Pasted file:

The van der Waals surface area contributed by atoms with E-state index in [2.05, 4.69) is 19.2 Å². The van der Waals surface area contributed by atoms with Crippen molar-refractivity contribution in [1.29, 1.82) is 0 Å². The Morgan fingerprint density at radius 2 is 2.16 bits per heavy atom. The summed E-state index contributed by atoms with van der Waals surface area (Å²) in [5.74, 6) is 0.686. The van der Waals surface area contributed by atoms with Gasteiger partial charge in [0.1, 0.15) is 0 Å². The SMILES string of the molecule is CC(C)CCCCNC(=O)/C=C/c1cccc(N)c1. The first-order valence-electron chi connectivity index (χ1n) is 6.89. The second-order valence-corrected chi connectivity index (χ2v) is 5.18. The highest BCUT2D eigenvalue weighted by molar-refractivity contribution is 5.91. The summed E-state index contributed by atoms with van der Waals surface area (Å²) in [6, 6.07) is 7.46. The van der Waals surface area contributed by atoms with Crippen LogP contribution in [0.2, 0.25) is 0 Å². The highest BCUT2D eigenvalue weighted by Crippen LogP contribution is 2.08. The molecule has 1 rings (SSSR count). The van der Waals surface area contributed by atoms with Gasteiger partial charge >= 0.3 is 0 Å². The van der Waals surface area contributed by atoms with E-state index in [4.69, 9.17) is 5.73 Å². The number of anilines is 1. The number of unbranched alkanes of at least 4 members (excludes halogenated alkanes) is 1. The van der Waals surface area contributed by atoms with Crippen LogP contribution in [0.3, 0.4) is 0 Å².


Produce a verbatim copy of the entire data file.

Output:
The van der Waals surface area contributed by atoms with E-state index in [2.05, 4.69) is 19.2 Å². The van der Waals surface area contributed by atoms with Crippen molar-refractivity contribution in [1.29, 1.82) is 0 Å². The Morgan fingerprint density at radius 2 is 2.16 bits per heavy atom. The summed E-state index contributed by atoms with van der Waals surface area (Å²) in [5.74, 6) is 0.686. The van der Waals surface area contributed by atoms with Gasteiger partial charge in [0.1, 0.15) is 0 Å². The SMILES string of the molecule is CC(C)CCCCNC(=O)/C=C/c1cccc(N)c1. The first-order valence-electron chi connectivity index (χ1n) is 6.89. The second-order valence-corrected chi connectivity index (χ2v) is 5.18. The highest BCUT2D eigenvalue weighted by molar-refractivity contribution is 5.91. The summed E-state index contributed by atoms with van der Waals surface area (Å²) in [6, 6.07) is 7.46. The van der Waals surface area contributed by atoms with Crippen LogP contribution in [0.2, 0.25) is 0 Å². The highest BCUT2D eigenvalue weighted by Crippen LogP contribution is 2.08. The molecule has 1 rings (SSSR count). The van der Waals surface area contributed by atoms with Gasteiger partial charge >= 0.3 is 0 Å². The van der Waals surface area contributed by atoms with E-state index in [4.69, 9.17) is 5.73 Å². The number of anilines is 1. The number of unbranched alkanes of at least 4 members (excludes halogenated alkanes) is 1. The van der Waals surface area contributed by atoms with Crippen LogP contribution in [0.3, 0.4) is 0 Å².